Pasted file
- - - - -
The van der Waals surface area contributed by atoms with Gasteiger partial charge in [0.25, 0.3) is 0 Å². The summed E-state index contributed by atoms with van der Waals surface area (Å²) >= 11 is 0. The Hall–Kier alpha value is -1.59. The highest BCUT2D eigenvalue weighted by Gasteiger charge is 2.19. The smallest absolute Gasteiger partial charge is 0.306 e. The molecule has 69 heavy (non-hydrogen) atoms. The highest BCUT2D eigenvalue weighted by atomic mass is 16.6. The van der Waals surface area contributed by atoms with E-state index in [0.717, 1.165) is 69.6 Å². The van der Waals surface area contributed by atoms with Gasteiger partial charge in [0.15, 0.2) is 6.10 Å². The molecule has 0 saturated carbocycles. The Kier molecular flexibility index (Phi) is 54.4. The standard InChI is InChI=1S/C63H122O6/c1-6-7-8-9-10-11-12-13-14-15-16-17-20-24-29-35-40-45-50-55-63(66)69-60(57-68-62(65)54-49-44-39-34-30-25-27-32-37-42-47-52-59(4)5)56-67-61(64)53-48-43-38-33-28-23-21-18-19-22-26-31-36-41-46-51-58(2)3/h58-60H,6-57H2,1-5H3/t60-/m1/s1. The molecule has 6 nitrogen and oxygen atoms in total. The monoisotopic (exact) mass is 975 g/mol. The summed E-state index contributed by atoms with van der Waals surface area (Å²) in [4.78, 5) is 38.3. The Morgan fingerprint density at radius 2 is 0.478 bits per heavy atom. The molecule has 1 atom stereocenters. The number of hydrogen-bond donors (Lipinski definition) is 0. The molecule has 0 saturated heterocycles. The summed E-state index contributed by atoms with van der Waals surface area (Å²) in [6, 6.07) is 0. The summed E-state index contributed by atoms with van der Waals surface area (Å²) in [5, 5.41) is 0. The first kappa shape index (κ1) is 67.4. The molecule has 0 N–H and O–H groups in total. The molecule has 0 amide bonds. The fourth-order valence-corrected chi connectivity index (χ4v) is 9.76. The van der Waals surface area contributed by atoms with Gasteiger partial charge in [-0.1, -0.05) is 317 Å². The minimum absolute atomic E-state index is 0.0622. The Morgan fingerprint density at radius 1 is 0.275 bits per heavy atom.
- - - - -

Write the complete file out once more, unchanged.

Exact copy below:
The van der Waals surface area contributed by atoms with Gasteiger partial charge in [0.25, 0.3) is 0 Å². The summed E-state index contributed by atoms with van der Waals surface area (Å²) >= 11 is 0. The Hall–Kier alpha value is -1.59. The highest BCUT2D eigenvalue weighted by Gasteiger charge is 2.19. The smallest absolute Gasteiger partial charge is 0.306 e. The molecule has 69 heavy (non-hydrogen) atoms. The highest BCUT2D eigenvalue weighted by atomic mass is 16.6. The van der Waals surface area contributed by atoms with E-state index in [0.717, 1.165) is 69.6 Å². The van der Waals surface area contributed by atoms with Gasteiger partial charge in [0.15, 0.2) is 6.10 Å². The molecule has 0 saturated carbocycles. The Kier molecular flexibility index (Phi) is 54.4. The standard InChI is InChI=1S/C63H122O6/c1-6-7-8-9-10-11-12-13-14-15-16-17-20-24-29-35-40-45-50-55-63(66)69-60(57-68-62(65)54-49-44-39-34-30-25-27-32-37-42-47-52-59(4)5)56-67-61(64)53-48-43-38-33-28-23-21-18-19-22-26-31-36-41-46-51-58(2)3/h58-60H,6-57H2,1-5H3/t60-/m1/s1. The molecule has 6 nitrogen and oxygen atoms in total. The monoisotopic (exact) mass is 975 g/mol. The summed E-state index contributed by atoms with van der Waals surface area (Å²) in [4.78, 5) is 38.3. The Morgan fingerprint density at radius 2 is 0.478 bits per heavy atom. The molecule has 1 atom stereocenters. The number of hydrogen-bond donors (Lipinski definition) is 0. The molecule has 0 saturated heterocycles. The summed E-state index contributed by atoms with van der Waals surface area (Å²) in [6, 6.07) is 0. The summed E-state index contributed by atoms with van der Waals surface area (Å²) in [5, 5.41) is 0. The first kappa shape index (κ1) is 67.4. The molecule has 0 N–H and O–H groups in total. The molecule has 0 amide bonds. The fourth-order valence-corrected chi connectivity index (χ4v) is 9.76. The van der Waals surface area contributed by atoms with Gasteiger partial charge in [-0.1, -0.05) is 317 Å². The minimum absolute atomic E-state index is 0.0622. The Morgan fingerprint density at radius 1 is 0.275 bits per heavy atom.